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    Just as you would add two numbers such as 2+3, you add two square roots in a similar fashion. The only difference between adding two square roots and adding two rational numbers (1,2,3…) is that you might not be able to simplify the answer down to a single number. Instead, you might be left with the most basic form, but still have a square root in there. When dealing with the addition of square roots, this is an entirely plausible and possible situation.

    How to Add Square Roots

    When you are adding square roots, the radicals (the square roots) have to be the same. That means that if you have sq (square root) of 2 and sq of 3, you cannot combine them together and put sq 5. However, if you have the scenario where you have (sq 9) + (sq 25), you can add those together. However, it would look like this:

    (sq 9) + (sq 25) = 3 + 5 = 8

    The reason for that is because both 9 and 25 are perfect squares. In other words, the square root of 9 is 3 and the square root of 25 is 5. Because you were able to break them apart like that, you could add them together and get the answer.

    However, what happens if you have an equation like this:

    2(sq 3) + 4(sq 3)

    To solve this, you have to first pay attention to the fact that the radicals are the same (sq 3). Now that they are the same, you would simply combine the other two numbers. 2 + 4 is equal to six. Therefore, the problem would look like this:

    2(sq 3) + 4(sq 3) = 6(sq 3)

    Finally, what happens when you have an equation such as:

    3(sq 8‌&#x200C) + 5(sq 2)

    They are obviously not the same radicals, so one might argue that you cannot add them. However, that’s not the case. You can break apart radicals into smaller forms so that you have a perfect square appear. For example:

    (sq 8&#x200C) = (sq 4)(sq 2)

    Because we know that, we can now take the (sq 8&#x200C) from the original problem and instead apply the (sq 4)(sq 2). This will make the equation looks like this:

    3(sq 4)(sq 2) + 5(sq 2) = ?

    If you’ve noticed, the (sq 4) is a perfect square. Therefore, the square root of 4 is 2. That means that the equation actually reads:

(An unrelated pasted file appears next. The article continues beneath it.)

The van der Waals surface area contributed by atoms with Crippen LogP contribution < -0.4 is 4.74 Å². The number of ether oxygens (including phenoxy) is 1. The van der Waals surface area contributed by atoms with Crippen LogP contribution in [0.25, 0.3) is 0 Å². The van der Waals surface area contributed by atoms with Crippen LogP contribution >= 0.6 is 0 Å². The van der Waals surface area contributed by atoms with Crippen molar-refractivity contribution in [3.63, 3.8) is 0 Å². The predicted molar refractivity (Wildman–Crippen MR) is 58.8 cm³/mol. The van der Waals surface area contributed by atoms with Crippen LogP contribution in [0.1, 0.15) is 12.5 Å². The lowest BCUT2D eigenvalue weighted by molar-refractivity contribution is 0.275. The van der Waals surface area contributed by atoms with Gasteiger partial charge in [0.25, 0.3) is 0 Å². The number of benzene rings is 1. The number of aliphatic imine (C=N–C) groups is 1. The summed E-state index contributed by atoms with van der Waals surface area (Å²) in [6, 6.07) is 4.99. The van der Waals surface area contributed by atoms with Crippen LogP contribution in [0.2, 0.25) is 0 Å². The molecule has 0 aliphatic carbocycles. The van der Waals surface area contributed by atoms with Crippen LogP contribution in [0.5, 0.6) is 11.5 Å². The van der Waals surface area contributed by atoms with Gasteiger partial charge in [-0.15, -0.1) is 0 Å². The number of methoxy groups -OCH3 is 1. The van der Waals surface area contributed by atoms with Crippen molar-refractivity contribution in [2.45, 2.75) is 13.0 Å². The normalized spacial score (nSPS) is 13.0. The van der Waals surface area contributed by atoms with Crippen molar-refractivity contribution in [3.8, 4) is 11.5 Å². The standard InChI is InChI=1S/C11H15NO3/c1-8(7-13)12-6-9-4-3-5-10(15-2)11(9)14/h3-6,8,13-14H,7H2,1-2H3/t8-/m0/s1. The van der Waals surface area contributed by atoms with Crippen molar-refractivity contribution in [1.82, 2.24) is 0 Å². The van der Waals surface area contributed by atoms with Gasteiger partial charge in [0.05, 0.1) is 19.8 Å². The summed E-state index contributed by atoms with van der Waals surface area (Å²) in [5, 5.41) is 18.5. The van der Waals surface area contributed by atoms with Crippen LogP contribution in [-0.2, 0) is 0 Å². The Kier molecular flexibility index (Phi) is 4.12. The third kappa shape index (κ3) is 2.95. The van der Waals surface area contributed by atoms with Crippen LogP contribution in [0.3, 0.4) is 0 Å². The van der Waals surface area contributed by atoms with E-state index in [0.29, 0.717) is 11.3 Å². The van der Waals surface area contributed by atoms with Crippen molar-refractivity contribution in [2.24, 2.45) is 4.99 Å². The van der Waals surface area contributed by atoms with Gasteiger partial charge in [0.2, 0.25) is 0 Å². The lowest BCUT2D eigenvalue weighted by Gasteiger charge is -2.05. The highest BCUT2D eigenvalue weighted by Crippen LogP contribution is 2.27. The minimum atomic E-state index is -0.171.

3×2(sq 2) + 5(sq 2) = 6(sq 2) + 5(sq 2) = 11(sq 2)

    In other words, you were able to break apart the (sq 8&#x200C) into a perfect square and a (sq 2) which meant that the radical was now equal to the opposite radical. With some basic arithmetic, the problem was easily solved by multiply the 3 and the 2 together and then adding the 6 to the 5.

    The basic rule for adding square roots is that you are trying to simplify. Therefore, you want there to be no way for you to break the problem apart anymore. If you wound up with an answer such as 11(sq 4), that 4 can be broken up into 2 and the answer would actually be 22. You can only add like radicals and it is important to always simplify as much as possible.

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    2 comments
    1. sal

      18 March, 2011 at 9:36 am

      OK….so, if 2 is squared 3 is cubed then what’s the little 4 called ?? 

      question.:
      3(with small 3 on top) x 3(with small 4 on top) =
      ????
      saladb_ _fna (at) hotmail.com email me the answerr asap PLEASE!

      Reply
      • memenode

        22 March, 2011 at 11:28 pm

        The little 4 up there, which is an “exponent”, would be called “to the power of four” and is actually written as 3^4 (3 to the power of 4). Same if you have 5, 6, 7 etc. It could be “to the power of 16” for instance.

        To answer your question: 3^3 x 3^4 = 3^7 = 2187. Just add up the exponents (3+4=7).

        Reply
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